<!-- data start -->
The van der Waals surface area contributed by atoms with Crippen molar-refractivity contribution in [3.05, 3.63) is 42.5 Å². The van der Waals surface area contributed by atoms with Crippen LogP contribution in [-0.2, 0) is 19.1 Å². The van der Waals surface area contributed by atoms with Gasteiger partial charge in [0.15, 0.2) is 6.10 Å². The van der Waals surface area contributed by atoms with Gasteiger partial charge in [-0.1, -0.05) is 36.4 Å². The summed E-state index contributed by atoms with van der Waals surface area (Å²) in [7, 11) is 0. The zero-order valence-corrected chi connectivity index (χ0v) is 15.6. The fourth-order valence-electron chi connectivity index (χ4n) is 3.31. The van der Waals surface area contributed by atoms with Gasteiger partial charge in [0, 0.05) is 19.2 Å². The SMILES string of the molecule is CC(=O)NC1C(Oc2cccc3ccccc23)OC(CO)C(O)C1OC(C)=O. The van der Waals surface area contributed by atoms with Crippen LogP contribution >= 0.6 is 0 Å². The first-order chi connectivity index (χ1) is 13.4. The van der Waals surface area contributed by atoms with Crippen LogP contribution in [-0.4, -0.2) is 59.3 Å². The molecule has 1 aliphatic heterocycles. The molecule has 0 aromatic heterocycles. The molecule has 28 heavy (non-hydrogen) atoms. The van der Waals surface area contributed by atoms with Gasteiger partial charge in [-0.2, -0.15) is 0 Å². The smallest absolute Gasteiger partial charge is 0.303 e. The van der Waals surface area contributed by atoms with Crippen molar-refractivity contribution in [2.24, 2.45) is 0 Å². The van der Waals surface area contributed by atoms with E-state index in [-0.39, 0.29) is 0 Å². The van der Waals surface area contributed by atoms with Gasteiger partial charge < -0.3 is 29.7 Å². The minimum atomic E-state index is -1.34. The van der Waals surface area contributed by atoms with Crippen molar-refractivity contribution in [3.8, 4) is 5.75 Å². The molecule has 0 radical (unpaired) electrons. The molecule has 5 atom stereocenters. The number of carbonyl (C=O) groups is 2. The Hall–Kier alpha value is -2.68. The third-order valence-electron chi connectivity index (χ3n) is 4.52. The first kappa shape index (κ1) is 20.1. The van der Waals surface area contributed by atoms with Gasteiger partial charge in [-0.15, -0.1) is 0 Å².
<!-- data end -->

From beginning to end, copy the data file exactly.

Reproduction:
The van der Waals surface area contributed by atoms with Crippen molar-refractivity contribution in [3.05, 3.63) is 42.5 Å². The van der Waals surface area contributed by atoms with Crippen LogP contribution in [-0.2, 0) is 19.1 Å². The van der Waals surface area contributed by atoms with Gasteiger partial charge in [0.15, 0.2) is 6.10 Å². The van der Waals surface area contributed by atoms with Gasteiger partial charge in [-0.1, -0.05) is 36.4 Å². The summed E-state index contributed by atoms with van der Waals surface area (Å²) in [7, 11) is 0. The zero-order valence-corrected chi connectivity index (χ0v) is 15.6. The fourth-order valence-electron chi connectivity index (χ4n) is 3.31. The van der Waals surface area contributed by atoms with Gasteiger partial charge in [0, 0.05) is 19.2 Å². The SMILES string of the molecule is CC(=O)NC1C(Oc2cccc3ccccc23)OC(CO)C(O)C1OC(C)=O. The van der Waals surface area contributed by atoms with Crippen LogP contribution >= 0.6 is 0 Å². The first-order chi connectivity index (χ1) is 13.4. The van der Waals surface area contributed by atoms with Crippen LogP contribution in [-0.4, -0.2) is 59.3 Å². The molecule has 1 aliphatic heterocycles. The molecule has 0 aromatic heterocycles. The molecule has 28 heavy (non-hydrogen) atoms. The van der Waals surface area contributed by atoms with Gasteiger partial charge in [-0.2, -0.15) is 0 Å². The smallest absolute Gasteiger partial charge is 0.303 e. The van der Waals surface area contributed by atoms with Crippen molar-refractivity contribution in [2.24, 2.45) is 0 Å². The van der Waals surface area contributed by atoms with E-state index in [-0.39, 0.29) is 0 Å². The van der Waals surface area contributed by atoms with Gasteiger partial charge < -0.3 is 29.7 Å². The minimum atomic E-state index is -1.34. The van der Waals surface area contributed by atoms with Crippen molar-refractivity contribution in [3.8, 4) is 5.75 Å². The molecule has 0 radical (unpaired) electrons. The molecule has 5 atom stereocenters. The number of carbonyl (C=O) groups is 2. The Hall–Kier alpha value is -2.68. The third-order valence-electron chi connectivity index (χ3n) is 4.52. The first kappa shape index (κ1) is 20.1. The van der Waals surface area contributed by atoms with Gasteiger partial charge in [-0.15, -0.1) is 0 Å².